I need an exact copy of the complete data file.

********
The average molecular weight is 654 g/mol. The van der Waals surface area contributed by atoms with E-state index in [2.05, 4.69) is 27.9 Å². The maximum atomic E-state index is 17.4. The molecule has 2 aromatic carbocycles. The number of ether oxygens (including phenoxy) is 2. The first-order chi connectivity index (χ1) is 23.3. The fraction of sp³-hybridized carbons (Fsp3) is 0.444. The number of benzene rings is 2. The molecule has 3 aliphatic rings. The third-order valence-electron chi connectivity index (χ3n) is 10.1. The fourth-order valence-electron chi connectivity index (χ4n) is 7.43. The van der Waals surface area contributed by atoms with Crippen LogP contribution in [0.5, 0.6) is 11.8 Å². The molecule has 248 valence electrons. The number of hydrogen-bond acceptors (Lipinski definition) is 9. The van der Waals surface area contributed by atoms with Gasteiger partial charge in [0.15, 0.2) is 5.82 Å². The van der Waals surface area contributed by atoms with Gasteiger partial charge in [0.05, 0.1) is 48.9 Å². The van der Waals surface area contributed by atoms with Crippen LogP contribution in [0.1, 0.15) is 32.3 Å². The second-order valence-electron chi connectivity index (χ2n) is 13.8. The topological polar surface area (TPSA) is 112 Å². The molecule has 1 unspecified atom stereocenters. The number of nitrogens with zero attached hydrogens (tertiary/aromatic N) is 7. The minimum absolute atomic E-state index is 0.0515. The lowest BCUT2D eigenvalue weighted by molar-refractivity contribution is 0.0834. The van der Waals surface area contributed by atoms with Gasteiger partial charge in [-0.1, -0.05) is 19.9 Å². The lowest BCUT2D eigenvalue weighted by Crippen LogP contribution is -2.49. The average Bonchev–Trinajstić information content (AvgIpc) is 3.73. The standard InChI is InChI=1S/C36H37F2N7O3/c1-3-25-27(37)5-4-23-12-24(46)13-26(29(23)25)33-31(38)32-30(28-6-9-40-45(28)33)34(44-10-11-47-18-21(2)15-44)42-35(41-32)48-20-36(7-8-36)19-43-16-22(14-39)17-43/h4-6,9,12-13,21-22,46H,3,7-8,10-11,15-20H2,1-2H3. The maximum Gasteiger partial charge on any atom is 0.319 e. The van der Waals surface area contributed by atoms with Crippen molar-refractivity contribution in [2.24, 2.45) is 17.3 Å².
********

The average molecular weight is 654 g/mol. The van der Waals surface area contributed by atoms with E-state index in [2.05, 4.69) is 27.9 Å². The maximum atomic E-state index is 17.4. The molecule has 2 aromatic carbocycles. The number of ether oxygens (including phenoxy) is 2. The first-order chi connectivity index (χ1) is 23.3. The fraction of sp³-hybridized carbons (Fsp3) is 0.444. The number of benzene rings is 2. The molecule has 3 aliphatic rings. The third-order valence-electron chi connectivity index (χ3n) is 10.1. The fourth-order valence-electron chi connectivity index (χ4n) is 7.43. The van der Waals surface area contributed by atoms with Crippen LogP contribution in [0.5, 0.6) is 11.8 Å². The molecule has 248 valence electrons. The number of hydrogen-bond acceptors (Lipinski definition) is 9. The van der Waals surface area contributed by atoms with Gasteiger partial charge in [0.15, 0.2) is 5.82 Å². The van der Waals surface area contributed by atoms with Gasteiger partial charge in [0.05, 0.1) is 48.9 Å². The van der Waals surface area contributed by atoms with Crippen LogP contribution in [0.1, 0.15) is 32.3 Å². The second-order valence-electron chi connectivity index (χ2n) is 13.8. The topological polar surface area (TPSA) is 112 Å². The molecule has 1 unspecified atom stereocenters. The number of nitrogens with zero attached hydrogens (tertiary/aromatic N) is 7. The minimum absolute atomic E-state index is 0.0515. The lowest BCUT2D eigenvalue weighted by molar-refractivity contribution is 0.0834. The van der Waals surface area contributed by atoms with Gasteiger partial charge in [-0.1, -0.05) is 19.9 Å². The lowest BCUT2D eigenvalue weighted by Crippen LogP contribution is -2.49. The average Bonchev–Trinajstić information content (AvgIpc) is 3.73. The standard InChI is InChI=1S/C36H37F2N7O3/c1-3-25-27(37)5-4-23-12-24(46)13-26(29(23)25)33-31(38)32-30(28-6-9-40-45(28)33)34(44-10-11-47-18-21(2)15-44)42-35(41-32)48-20-36(7-8-36)19-43-16-22(14-39)17-43/h4-6,9,12-13,21-22,46H,3,7-8,10-11,15-20H2,1-2H3. The maximum Gasteiger partial charge on any atom is 0.319 e. The van der Waals surface area contributed by atoms with Crippen molar-refractivity contribution in [2.24, 2.45) is 17.3 Å².